-A A +A
Select color visibility that suits you Basic theme Dark theme Darker theme Text only

Food bank use increases by thirteen per cent

07 November 2018

The Trussell Trust has provided 658,048 emergency foodbank supplies to people in crisis between April and September 2018, a 13% increase on the same period in 2017.

Read more

The charity says if the five-week minimum wait for a first Universal Credit payment is not reduced, the only way to prevent even more people being forced to foodbanks this winter is to pause all new claims to Universal Credit.

The inability of benefit levels to cover essential living costs and issues with payments remain the most common reasons for referral to a foodbank.

Disability Rights UK has previously voiced its concerns over the increased use of food banks forced on disabled people as a result of changes to the benefits system. Philip Connolly policy manager of Disability Rights UK said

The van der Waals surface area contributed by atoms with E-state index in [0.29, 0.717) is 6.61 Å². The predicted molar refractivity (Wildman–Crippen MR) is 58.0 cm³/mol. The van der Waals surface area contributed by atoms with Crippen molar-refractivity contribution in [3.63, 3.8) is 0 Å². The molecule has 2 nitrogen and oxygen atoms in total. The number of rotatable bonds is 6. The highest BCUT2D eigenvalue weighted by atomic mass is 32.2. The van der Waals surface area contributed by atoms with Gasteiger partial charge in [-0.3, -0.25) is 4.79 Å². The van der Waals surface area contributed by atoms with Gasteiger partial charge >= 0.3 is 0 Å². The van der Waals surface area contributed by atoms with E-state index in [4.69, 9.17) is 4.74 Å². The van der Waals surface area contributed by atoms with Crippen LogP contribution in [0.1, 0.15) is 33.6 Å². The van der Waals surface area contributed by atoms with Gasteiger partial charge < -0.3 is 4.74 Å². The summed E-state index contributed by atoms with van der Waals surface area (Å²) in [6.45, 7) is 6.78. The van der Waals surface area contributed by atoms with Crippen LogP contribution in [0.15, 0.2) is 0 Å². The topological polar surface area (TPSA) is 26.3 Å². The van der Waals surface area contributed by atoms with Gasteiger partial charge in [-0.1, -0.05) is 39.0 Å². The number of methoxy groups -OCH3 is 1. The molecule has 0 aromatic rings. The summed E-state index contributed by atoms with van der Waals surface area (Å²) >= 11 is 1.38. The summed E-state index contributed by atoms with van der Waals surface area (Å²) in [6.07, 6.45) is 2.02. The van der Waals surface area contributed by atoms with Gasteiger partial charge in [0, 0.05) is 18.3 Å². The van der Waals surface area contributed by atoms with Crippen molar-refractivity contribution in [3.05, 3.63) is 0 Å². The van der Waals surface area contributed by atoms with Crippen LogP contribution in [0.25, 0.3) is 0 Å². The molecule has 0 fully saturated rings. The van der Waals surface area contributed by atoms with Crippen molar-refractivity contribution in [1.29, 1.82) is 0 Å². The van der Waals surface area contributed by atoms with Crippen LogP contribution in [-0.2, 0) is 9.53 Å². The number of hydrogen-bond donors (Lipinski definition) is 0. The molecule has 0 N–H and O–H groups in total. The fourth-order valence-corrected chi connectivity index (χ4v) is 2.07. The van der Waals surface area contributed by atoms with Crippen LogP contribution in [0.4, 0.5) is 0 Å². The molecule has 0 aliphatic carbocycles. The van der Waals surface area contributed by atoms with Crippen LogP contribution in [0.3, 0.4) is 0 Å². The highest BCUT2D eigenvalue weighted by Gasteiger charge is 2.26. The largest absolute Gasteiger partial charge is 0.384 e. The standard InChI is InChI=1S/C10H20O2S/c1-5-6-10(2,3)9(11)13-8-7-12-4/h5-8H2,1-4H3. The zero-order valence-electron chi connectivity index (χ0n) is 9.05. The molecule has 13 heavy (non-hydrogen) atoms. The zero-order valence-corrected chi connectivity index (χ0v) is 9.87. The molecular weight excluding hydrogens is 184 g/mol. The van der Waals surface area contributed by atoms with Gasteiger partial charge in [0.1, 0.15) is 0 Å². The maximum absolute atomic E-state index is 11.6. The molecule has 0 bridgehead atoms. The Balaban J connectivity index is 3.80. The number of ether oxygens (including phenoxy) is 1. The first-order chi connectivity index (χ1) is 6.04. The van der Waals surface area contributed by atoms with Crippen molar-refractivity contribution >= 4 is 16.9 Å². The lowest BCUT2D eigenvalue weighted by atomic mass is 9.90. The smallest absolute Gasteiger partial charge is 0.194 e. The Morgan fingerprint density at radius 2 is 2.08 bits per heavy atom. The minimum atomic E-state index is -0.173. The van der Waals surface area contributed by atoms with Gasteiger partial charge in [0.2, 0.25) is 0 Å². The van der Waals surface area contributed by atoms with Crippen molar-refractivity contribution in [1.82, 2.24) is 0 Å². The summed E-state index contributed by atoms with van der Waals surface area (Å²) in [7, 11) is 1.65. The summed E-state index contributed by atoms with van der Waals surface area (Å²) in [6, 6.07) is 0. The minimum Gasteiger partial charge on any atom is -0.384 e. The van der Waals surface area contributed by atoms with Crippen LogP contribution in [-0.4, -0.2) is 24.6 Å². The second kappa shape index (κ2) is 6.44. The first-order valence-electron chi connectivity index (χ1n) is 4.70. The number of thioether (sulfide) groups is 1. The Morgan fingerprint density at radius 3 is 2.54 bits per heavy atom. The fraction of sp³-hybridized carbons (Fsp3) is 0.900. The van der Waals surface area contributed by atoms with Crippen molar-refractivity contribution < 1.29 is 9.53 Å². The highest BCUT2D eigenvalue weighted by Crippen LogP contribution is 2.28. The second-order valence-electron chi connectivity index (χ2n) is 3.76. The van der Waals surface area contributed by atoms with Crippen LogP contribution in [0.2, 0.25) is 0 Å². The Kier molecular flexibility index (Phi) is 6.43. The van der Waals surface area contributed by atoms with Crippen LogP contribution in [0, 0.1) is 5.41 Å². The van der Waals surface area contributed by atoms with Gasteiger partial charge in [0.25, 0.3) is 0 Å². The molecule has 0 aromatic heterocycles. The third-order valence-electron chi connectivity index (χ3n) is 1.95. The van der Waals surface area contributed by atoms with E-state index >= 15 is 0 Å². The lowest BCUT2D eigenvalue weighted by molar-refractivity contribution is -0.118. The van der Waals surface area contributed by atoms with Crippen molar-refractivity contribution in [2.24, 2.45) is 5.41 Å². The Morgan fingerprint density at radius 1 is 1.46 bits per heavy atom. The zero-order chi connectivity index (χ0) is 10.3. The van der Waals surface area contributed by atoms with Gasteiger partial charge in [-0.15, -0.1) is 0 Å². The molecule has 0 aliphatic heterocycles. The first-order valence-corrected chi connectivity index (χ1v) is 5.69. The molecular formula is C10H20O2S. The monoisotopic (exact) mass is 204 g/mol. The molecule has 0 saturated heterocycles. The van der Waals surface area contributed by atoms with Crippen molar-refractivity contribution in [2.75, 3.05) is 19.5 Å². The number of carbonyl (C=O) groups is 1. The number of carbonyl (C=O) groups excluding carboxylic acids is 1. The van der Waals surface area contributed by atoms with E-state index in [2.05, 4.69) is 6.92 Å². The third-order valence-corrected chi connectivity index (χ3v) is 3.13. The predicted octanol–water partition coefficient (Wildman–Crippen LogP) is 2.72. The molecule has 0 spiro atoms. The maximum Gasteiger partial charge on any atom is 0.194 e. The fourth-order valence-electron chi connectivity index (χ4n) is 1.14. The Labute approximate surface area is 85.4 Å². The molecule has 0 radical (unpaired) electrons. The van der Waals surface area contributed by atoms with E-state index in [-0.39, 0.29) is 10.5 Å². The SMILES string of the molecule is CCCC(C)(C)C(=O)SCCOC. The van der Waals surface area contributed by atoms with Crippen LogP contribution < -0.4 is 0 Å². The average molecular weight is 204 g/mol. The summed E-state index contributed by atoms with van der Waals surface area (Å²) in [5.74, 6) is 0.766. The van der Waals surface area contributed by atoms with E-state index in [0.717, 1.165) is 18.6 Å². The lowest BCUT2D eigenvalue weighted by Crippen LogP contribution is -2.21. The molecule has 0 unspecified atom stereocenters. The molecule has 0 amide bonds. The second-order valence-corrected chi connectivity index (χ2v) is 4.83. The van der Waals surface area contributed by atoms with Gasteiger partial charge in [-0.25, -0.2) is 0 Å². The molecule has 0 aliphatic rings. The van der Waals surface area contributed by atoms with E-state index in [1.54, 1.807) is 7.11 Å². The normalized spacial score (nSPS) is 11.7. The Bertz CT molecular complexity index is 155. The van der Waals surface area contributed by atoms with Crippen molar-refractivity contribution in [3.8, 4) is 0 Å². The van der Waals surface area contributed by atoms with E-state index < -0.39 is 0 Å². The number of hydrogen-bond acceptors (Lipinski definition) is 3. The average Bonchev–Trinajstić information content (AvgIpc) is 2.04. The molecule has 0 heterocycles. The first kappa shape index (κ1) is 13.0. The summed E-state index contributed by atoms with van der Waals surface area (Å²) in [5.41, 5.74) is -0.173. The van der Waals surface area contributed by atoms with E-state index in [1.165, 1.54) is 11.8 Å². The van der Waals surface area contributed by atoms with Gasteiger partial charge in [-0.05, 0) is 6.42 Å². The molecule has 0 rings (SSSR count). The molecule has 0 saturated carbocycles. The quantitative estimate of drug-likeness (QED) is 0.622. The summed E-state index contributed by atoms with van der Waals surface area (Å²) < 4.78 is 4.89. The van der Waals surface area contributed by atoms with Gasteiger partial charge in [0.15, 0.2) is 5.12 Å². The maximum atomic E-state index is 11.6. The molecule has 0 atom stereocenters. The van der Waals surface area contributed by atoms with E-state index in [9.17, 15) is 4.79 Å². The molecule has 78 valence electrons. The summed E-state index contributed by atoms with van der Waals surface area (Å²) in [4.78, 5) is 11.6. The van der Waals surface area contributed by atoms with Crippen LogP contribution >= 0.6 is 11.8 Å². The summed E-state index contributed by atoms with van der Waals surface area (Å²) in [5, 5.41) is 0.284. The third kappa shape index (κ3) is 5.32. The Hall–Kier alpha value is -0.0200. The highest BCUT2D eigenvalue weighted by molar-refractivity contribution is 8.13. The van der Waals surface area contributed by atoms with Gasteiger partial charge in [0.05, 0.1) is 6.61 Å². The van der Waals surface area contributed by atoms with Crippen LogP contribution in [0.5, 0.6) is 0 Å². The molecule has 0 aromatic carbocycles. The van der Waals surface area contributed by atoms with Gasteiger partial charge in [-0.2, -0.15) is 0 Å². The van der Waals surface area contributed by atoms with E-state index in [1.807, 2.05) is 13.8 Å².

“More than half of food bank users are disabled people or those with a long-term health condition. The initiatives by Trussell Trust shows that society is reaching out to them but they must wonder why there is a government denying them adequate social protection.”

Universal Credit is not the only benefit people at foodbanks are experiencing problems with the new system is increasingly driving referrals due to benefit delays, which include waiting for a first payment or having problems with a new claim.

While the Trussell Trust welcomes changes to Universal Credit announced in the recent Budget it highlights that much of the support will not come into force until July 2020.

In addition, the Trust says that while the Government has now introduced 100% advance payments to manage the five-week wait, these must be repaid.

To protect people who will move onto Universal Credit before that point, the charity is calling for the Department for Work & Pensions to be resourced to reduce the five-week minimum wait for a first payment.